Changes in ways the state evaluates Colorado Student Assessment Program tests won't change how the Moffat County School District does business, but officials say the Legislature has taken a meaningful step.
House Bill 1433, signed earlier this month by Gov. Bill Owens, creates a system for measuring the academic growth of students from one year to the next instead of, for example, comparing one third grade class to the next year's third-graders.
"To have any kind of valid comparison, you have to compare the same set of kids as opposed to a different set every year," Superintendent of Schools Pete Bergmann said. "This aligns accountability reports with what we evaluate as a district anyway."
The new method, known as "longitudinal measuring" will allow teachers and parents to know not only how much academic growth each student makes from one year to the next, but also, whether the amount of growth is sufficient for them to score proficient on the Colorado State Standardized test by the time they leave 10th grade.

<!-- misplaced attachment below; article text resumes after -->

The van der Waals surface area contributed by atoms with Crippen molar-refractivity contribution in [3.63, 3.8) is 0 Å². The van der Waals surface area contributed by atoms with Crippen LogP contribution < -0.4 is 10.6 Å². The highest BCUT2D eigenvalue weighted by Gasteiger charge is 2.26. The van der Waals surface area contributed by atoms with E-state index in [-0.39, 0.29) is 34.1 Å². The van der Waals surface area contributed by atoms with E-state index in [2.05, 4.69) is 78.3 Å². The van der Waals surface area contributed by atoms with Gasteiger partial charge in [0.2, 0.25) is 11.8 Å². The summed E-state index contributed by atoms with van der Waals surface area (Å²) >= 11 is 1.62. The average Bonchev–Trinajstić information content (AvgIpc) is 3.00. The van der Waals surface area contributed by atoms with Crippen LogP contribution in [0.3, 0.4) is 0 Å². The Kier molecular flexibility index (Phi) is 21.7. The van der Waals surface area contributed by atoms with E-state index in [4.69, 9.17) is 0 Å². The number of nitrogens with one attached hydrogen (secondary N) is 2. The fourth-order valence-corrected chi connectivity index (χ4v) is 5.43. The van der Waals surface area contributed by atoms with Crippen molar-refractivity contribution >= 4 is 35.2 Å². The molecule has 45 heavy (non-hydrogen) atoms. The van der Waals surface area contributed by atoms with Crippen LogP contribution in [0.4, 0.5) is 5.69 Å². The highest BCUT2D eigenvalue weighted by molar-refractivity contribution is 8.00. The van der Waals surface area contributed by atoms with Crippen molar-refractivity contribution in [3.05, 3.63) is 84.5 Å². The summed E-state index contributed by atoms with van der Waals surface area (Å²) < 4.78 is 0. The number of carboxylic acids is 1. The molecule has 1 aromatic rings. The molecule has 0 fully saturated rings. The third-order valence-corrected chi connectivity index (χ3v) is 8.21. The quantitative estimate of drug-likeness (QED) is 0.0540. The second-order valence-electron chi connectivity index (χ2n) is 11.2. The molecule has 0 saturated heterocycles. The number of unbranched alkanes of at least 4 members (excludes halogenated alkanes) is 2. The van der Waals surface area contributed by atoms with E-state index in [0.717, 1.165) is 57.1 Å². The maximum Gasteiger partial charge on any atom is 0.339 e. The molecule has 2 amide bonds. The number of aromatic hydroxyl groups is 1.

"This new system will help educators identify students' academic needs and tell them if a student is showing growth," said the bill's co-sponsor Keith King, D-Denver.
For example, Moffat County's fourth-grade reading scores increased from 47 percent proficient and advanced in 2001 to 54 percent in 2002, but measuring longitudinally, the fourth-grade class that scored 47 percent in 2001 fell to 36 percent in reading in 2002. That class increased to 46 percent in 2003.
Student ratings will be based on the new measuring system. The academic growth rating for each school will indicate whether it achieved "significant improvement," "improvement," remained "stable," "declined," or showed a "significant decline."
Stable indicates a year's worth of academic growth in a year's time.
"There will now be a greater reason for concern or a greater reason for celebration," Bergmann said.
Bergmann said the new measuring system spotlights comparisons the Moffat County School District already makes.
"Any good school district is already doing comparisons of cohort groups," he said.
He does have concerns about how the data is compared when not all the students are tested in the same subject matter.
Math skills aren't tested until fifth grade, and science skills are tested at the eighth-grade level.
In addition, rankings are given by school, which becomes confusing when students change schools -- from elementary to intermediate school, for example.
Christina M. Currie can be reached at 824-7031, Ext. 210 at email@example.com